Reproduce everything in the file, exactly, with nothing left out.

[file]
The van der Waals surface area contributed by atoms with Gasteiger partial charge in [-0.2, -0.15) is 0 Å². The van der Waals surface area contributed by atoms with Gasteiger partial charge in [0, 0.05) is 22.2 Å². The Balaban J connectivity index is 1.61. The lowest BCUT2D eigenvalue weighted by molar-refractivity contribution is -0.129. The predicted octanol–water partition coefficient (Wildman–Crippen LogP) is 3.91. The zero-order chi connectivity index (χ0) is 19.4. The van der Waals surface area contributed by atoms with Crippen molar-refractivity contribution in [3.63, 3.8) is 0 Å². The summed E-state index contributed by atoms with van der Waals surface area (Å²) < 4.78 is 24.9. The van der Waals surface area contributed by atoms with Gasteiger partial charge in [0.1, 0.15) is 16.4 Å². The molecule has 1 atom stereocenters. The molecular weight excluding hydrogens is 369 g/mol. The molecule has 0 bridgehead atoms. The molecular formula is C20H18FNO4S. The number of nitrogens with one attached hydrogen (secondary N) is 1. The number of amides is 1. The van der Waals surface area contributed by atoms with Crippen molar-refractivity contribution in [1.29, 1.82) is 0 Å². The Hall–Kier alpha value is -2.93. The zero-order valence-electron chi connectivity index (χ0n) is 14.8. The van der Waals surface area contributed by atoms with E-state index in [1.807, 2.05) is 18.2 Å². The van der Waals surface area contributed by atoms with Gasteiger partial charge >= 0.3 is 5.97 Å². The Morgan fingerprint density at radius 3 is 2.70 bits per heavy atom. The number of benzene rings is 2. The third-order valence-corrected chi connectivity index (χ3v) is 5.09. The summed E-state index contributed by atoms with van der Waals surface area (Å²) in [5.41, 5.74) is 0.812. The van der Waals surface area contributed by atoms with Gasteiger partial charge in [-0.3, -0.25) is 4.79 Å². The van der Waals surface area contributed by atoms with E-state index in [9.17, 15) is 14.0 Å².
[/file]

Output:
The van der Waals surface area contributed by atoms with Gasteiger partial charge in [-0.2, -0.15) is 0 Å². The van der Waals surface area contributed by atoms with Gasteiger partial charge in [0, 0.05) is 22.2 Å². The Balaban J connectivity index is 1.61. The lowest BCUT2D eigenvalue weighted by molar-refractivity contribution is -0.129. The predicted octanol–water partition coefficient (Wildman–Crippen LogP) is 3.91. The zero-order chi connectivity index (χ0) is 19.4. The van der Waals surface area contributed by atoms with Crippen molar-refractivity contribution in [3.63, 3.8) is 0 Å². The summed E-state index contributed by atoms with van der Waals surface area (Å²) < 4.78 is 24.9. The van der Waals surface area contributed by atoms with Gasteiger partial charge in [0.1, 0.15) is 16.4 Å². The molecule has 1 atom stereocenters. The molecular weight excluding hydrogens is 369 g/mol. The molecule has 0 bridgehead atoms. The molecular formula is C20H18FNO4S. The number of nitrogens with one attached hydrogen (secondary N) is 1. The number of amides is 1. The van der Waals surface area contributed by atoms with Crippen molar-refractivity contribution in [1.29, 1.82) is 0 Å². The Hall–Kier alpha value is -2.93. The zero-order valence-electron chi connectivity index (χ0n) is 14.8. The van der Waals surface area contributed by atoms with E-state index in [1.807, 2.05) is 18.2 Å². The van der Waals surface area contributed by atoms with Gasteiger partial charge >= 0.3 is 5.97 Å². The Morgan fingerprint density at radius 3 is 2.70 bits per heavy atom. The number of benzene rings is 2. The third-order valence-corrected chi connectivity index (χ3v) is 5.09. The summed E-state index contributed by atoms with van der Waals surface area (Å²) in [5.41, 5.74) is 0.812. The van der Waals surface area contributed by atoms with Gasteiger partial charge in [-0.3, -0.25) is 4.79 Å². The van der Waals surface area contributed by atoms with E-state index in [9.17, 15) is 14.0 Å².